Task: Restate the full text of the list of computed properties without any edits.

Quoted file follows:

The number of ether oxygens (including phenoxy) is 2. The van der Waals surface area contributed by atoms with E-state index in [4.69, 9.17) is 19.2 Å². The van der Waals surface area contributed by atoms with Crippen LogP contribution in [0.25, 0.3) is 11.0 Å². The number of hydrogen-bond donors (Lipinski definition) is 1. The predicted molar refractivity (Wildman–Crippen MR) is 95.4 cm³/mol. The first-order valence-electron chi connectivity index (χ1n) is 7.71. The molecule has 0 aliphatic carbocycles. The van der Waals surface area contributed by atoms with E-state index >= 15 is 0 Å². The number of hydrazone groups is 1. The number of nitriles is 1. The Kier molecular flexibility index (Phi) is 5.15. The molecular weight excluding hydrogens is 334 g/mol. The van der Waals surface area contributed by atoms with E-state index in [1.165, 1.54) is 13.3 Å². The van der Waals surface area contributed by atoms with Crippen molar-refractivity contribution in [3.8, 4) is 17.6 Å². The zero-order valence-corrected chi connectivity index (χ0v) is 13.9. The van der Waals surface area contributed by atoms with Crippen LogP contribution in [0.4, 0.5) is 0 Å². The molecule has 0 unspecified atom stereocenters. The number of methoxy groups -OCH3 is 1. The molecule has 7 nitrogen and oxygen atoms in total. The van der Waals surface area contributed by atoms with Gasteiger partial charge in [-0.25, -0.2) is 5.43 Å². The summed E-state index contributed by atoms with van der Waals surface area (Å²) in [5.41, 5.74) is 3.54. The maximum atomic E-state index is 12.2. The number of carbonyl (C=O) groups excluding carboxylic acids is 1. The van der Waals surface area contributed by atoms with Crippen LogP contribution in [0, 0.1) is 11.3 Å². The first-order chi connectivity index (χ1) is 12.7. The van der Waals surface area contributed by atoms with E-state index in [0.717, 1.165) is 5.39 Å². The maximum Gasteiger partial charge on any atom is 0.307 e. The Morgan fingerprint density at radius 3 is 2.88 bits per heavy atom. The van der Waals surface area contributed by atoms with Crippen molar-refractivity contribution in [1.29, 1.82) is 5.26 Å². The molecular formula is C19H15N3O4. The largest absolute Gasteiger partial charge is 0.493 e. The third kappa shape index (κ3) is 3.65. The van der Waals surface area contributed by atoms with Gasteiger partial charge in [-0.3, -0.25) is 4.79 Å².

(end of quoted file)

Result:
The number of ether oxygens (including phenoxy) is 2. The van der Waals surface area contributed by atoms with E-state index in [4.69, 9.17) is 19.2 Å². The van der Waals surface area contributed by atoms with Crippen LogP contribution in [0.25, 0.3) is 11.0 Å². The number of hydrogen-bond donors (Lipinski definition) is 1. The predicted molar refractivity (Wildman–Crippen MR) is 95.4 cm³/mol. The first-order valence-electron chi connectivity index (χ1n) is 7.71. The molecule has 0 aliphatic carbocycles. The van der Waals surface area contributed by atoms with E-state index >= 15 is 0 Å². The number of hydrazone groups is 1. The number of nitriles is 1. The Kier molecular flexibility index (Phi) is 5.15. The molecular weight excluding hydrogens is 334 g/mol. The van der Waals surface area contributed by atoms with E-state index in [1.165, 1.54) is 13.3 Å². The van der Waals surface area contributed by atoms with Crippen molar-refractivity contribution in [3.8, 4) is 17.6 Å². The zero-order valence-corrected chi connectivity index (χ0v) is 13.9. The van der Waals surface area contributed by atoms with Crippen LogP contribution in [0.4, 0.5) is 0 Å². The molecule has 0 unspecified atom stereocenters. The number of methoxy groups -OCH3 is 1. The molecule has 7 nitrogen and oxygen atoms in total. The van der Waals surface area contributed by atoms with Gasteiger partial charge in [-0.25, -0.2) is 5.43 Å². The summed E-state index contributed by atoms with van der Waals surface area (Å²) in [5.41, 5.74) is 3.54. The maximum atomic E-state index is 12.2. The number of carbonyl (C=O) groups excluding carboxylic acids is 1. The van der Waals surface area contributed by atoms with Crippen LogP contribution in [0, 0.1) is 11.3 Å². The first-order chi connectivity index (χ1) is 12.7. The van der Waals surface area contributed by atoms with E-state index in [0.717, 1.165) is 5.39 Å². The maximum Gasteiger partial charge on any atom is 0.307 e. The Morgan fingerprint density at radius 3 is 2.88 bits per heavy atom. The van der Waals surface area contributed by atoms with Crippen molar-refractivity contribution in [1.29, 1.82) is 5.26 Å². The molecular formula is C19H15N3O4. The largest absolute Gasteiger partial charge is 0.493 e. The third kappa shape index (κ3) is 3.65. The van der Waals surface area contributed by atoms with Gasteiger partial charge in [-0.3, -0.25) is 4.79 Å².